Sizes are slightly different to UK sizes, and based on weight. I've roughly translated US sizes Medium and Large, to UK Medium, and US Extra Large to UK Large.

Confectioners: equivalent to icing sugar.
Superfine: caster sugar.

Dark, or semi-sweet: equivalent to plain.

Cocoa - Alkinised (or Dutch Processed) v Natural:
I had never appreciated that you could get different cocoa powders until recently reading Martha Stewart's 'Cupcakes'.

'Dutch processed' is called for in some recipes, and 'unsweetened, natural' in others. Some bakers say that they are interchangable without too much effect, others say that you should use the appropriate one or all hell will break loose with your recipe. Personally, I think you pays your money ...

If you're interested, David Lebovitz at provides a clear and helpful explanation which I found really useful. Since then, as far as I can establish, Green & Black's is definitely Dutch processed, and I understand that Valrhona and Cadbury's Bourneville are.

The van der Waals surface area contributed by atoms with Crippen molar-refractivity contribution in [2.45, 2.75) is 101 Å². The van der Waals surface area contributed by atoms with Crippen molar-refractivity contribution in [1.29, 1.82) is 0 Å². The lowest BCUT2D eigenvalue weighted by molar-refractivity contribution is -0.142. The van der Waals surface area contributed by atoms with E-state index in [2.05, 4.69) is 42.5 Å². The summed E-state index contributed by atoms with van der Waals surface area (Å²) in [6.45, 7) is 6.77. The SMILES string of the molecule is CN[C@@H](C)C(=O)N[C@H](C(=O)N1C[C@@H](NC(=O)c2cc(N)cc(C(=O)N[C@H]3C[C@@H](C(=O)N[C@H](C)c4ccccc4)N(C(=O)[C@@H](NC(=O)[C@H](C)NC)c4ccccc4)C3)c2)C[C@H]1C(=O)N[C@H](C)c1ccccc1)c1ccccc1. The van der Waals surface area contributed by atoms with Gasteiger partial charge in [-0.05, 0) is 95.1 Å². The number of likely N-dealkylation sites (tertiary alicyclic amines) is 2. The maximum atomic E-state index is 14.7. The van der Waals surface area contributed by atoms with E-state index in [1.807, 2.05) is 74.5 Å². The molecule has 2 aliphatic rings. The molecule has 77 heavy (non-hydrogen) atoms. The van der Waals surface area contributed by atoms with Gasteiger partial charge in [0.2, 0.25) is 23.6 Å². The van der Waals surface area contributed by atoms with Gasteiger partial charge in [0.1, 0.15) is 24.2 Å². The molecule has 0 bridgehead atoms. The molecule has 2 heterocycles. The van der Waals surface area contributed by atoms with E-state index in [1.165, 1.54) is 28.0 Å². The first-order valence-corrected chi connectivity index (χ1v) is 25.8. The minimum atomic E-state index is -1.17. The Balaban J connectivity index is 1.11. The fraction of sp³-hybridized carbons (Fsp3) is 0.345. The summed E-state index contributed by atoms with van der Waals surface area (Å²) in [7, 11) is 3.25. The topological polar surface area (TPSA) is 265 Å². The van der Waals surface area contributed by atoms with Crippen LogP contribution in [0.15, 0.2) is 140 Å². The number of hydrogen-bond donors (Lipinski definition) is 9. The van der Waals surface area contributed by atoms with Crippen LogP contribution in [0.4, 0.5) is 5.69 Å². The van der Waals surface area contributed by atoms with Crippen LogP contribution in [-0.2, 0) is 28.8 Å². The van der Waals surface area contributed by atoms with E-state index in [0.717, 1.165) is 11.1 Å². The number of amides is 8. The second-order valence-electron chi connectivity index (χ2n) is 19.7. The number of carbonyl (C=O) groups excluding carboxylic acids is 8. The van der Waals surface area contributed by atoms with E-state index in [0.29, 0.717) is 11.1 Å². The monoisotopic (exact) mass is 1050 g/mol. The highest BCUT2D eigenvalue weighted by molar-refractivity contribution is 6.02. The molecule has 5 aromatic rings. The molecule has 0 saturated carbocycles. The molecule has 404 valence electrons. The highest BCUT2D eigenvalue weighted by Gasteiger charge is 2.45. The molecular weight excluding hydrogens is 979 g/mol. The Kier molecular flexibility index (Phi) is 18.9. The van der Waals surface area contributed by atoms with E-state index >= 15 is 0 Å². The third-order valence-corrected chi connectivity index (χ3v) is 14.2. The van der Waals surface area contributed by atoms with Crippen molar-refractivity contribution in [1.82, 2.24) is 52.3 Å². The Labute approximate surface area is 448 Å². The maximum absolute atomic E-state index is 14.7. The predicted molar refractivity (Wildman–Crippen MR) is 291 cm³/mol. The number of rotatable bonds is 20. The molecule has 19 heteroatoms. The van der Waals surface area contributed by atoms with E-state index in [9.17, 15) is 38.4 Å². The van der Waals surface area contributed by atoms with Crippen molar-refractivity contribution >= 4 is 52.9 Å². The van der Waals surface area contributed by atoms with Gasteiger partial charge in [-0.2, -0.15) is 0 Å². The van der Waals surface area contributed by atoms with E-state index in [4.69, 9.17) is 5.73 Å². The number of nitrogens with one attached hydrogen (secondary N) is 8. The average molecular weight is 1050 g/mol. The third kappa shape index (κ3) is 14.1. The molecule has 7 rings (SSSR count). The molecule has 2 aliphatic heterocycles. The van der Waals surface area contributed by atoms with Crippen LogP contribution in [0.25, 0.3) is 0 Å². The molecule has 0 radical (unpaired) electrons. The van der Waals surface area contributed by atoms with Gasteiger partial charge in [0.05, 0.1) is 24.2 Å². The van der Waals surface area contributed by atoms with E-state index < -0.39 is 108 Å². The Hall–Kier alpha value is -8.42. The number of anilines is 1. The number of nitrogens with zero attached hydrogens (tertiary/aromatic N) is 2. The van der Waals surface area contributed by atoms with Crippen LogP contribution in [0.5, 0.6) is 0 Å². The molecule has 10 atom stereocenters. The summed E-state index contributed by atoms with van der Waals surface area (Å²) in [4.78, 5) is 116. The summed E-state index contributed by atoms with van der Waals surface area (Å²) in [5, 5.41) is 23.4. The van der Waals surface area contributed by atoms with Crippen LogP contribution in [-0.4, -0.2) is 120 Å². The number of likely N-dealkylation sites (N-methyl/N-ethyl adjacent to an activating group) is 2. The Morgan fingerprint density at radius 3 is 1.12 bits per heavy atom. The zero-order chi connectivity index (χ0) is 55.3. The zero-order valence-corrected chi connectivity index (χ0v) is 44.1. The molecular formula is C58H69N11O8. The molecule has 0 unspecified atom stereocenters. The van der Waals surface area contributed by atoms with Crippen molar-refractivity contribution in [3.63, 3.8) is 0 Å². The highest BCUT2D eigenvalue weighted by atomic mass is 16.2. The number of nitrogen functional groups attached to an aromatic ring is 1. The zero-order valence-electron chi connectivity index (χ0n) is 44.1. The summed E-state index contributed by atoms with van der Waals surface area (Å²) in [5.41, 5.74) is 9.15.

If you are specifically looking for 'natural' cocoa, the internet is a good place to look - Hershey's do one which is stocked by one of my favourite places in Cardiff, the institution that is Wally's Deli in Royal Arcade ( ).


This is vegetable shortening. US bakers will have their favourites and a well known one is Crisco. You can use Trex which is widely available here.

Butter measurements:
1 stick (1/2 an American cup) is equivalent to 40z (113g), and a tablespoon would therefore be equivalent to half an ounce (14g).

American cup measurements:
The first time I made an American recipe, I didn't think anything more of this and when I encountered 1 cup of this and 1 cup of that, just used a set of measuring cups from Tesco. While experience has taught me that there are smallish differences in the volumes, partiuclarly for small amounts, I'm not sure how radically it makes a difference. Yes I know that baking is often referred to as akin to chemistry, because of the reactions that go on and so you have to get the proportions correct, but when I have used UK cups, it's not really caused me a problem.